“Yeah, I know That” …a rant
I remember taking an undergraduate, management science, class where in an effort to gauge how much of the class needed an Excel review, the professor asked the question, “How many of you consider yourselves Excel experts?” I couldn’t help but think about the subjective nature of the question. Nearly half the class considered themselves experts; yet, as the class progressed, it became evident that overall, the so-called “experts” were struggling. I’m sure they all thought, with their limited understanding of the breadth of the software, “I know Windows;” “I’ve used Excel;” “yeah I know that…”
I’ve experienced the same phenomenon when interviewing and working with programmers and ‘nix admins. Almost always, the biggest technical dim-wits are those who are quick to say something like, “oh, I know PHP!” or “yeah, I know Linux.” Perhaps they have done a little coding or have worked with Linux before, but their limited exposure to the depth of the field and other competent people, have led them to believe that they are in some way good at what they do.
A serious programmer or sys-admin understands that there is a philosophy driving what they do and how they set things up. Anyone can code and anyone can Google their way through a Linux configuration, but not everyone understands good programming methodology and not everyone can think through a complicated algorithm to solve a difficult problem. Good programmers are confident, but they are also humble because they are aware of the breadth and depth of their field.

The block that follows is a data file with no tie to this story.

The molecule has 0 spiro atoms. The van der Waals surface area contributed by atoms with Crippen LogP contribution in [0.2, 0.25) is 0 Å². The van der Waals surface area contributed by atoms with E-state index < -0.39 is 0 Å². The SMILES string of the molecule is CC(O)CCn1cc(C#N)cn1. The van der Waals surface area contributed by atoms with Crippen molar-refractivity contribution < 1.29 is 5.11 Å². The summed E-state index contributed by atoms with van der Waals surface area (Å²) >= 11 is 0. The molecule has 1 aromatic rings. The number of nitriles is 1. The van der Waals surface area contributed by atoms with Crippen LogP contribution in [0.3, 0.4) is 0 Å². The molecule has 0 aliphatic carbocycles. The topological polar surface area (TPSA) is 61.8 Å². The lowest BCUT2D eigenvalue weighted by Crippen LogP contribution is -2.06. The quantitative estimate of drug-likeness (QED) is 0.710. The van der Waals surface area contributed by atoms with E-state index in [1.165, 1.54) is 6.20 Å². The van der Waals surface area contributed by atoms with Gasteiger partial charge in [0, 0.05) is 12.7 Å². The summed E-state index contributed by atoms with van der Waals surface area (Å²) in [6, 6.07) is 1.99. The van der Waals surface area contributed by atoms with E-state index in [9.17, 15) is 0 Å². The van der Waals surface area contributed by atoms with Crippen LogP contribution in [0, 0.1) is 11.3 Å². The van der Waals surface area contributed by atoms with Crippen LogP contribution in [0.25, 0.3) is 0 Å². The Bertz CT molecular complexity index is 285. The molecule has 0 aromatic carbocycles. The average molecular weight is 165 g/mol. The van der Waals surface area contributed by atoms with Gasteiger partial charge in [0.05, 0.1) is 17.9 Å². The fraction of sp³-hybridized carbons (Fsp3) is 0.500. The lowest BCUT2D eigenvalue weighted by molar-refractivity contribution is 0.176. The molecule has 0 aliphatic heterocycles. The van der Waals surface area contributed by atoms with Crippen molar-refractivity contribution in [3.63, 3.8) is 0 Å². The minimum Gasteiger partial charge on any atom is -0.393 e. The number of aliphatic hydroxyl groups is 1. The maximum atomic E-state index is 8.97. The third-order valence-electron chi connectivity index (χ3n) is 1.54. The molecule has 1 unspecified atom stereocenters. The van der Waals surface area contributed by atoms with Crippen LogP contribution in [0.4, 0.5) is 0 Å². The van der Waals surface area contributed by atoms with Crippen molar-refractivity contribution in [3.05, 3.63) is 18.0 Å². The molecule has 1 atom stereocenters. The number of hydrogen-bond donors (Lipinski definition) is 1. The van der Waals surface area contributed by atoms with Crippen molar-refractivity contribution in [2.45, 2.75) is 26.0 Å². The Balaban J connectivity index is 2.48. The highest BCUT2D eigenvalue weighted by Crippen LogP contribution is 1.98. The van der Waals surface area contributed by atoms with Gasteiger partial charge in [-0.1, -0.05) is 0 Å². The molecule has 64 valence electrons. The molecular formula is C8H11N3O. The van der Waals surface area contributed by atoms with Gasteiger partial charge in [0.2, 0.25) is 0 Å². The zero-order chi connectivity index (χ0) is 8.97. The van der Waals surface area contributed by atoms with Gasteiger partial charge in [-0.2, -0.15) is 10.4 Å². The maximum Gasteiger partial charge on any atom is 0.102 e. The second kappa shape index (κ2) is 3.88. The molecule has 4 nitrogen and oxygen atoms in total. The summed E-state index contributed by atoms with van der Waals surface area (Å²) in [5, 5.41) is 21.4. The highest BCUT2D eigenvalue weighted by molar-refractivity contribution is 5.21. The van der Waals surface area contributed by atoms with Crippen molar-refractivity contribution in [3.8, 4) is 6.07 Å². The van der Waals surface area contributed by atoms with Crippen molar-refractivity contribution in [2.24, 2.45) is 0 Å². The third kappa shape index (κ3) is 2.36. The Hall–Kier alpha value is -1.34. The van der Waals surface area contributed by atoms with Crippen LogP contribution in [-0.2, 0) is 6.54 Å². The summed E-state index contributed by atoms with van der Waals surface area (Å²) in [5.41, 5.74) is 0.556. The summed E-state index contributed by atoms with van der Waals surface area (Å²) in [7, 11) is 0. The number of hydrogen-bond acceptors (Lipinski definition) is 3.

The same is true of non-technical managers and small business owners in the position of hiring technical staff. I later discovered that my management science professor was a dim-wit too; the early questions asked to gauge the competency level of the class revealed the fact that he himself didn’t understand the breadth and depth of the topic either. For the entirety of the semester, the class degraded into an Excel tutorial (this was an accredited institution). It wasn’t the first semester-long, waste of time I experienced throughout my academic career. Bored out of my mind, I even tried importing the class material into MySQL and writing Perl scripts to perform the same functions Excel did. I thought my professor would be impressed, but he insisted I use Excel; that’s what he wanted students to walk away from the class knowing. He did not recognize the value in actually understanding the algorithms, or being able to implement the formulas used under the hood.
This is why managers who don’t understand technology go from one bad hire to another. This is why managers and small business owners make the mistake of outsourcing their project to India; it’s cheap, and after-all “a coder is a coder is a programmer,” right? This is why the information security field is in shambles, basic web applications keel under the slightest load- requiring a dozen application servers, and script-kiddie hacker groups are empowered. It’s because for the past decade, our industry has made their killing by writing tools and software that enable dim-wits to say, “yeah, I know that…”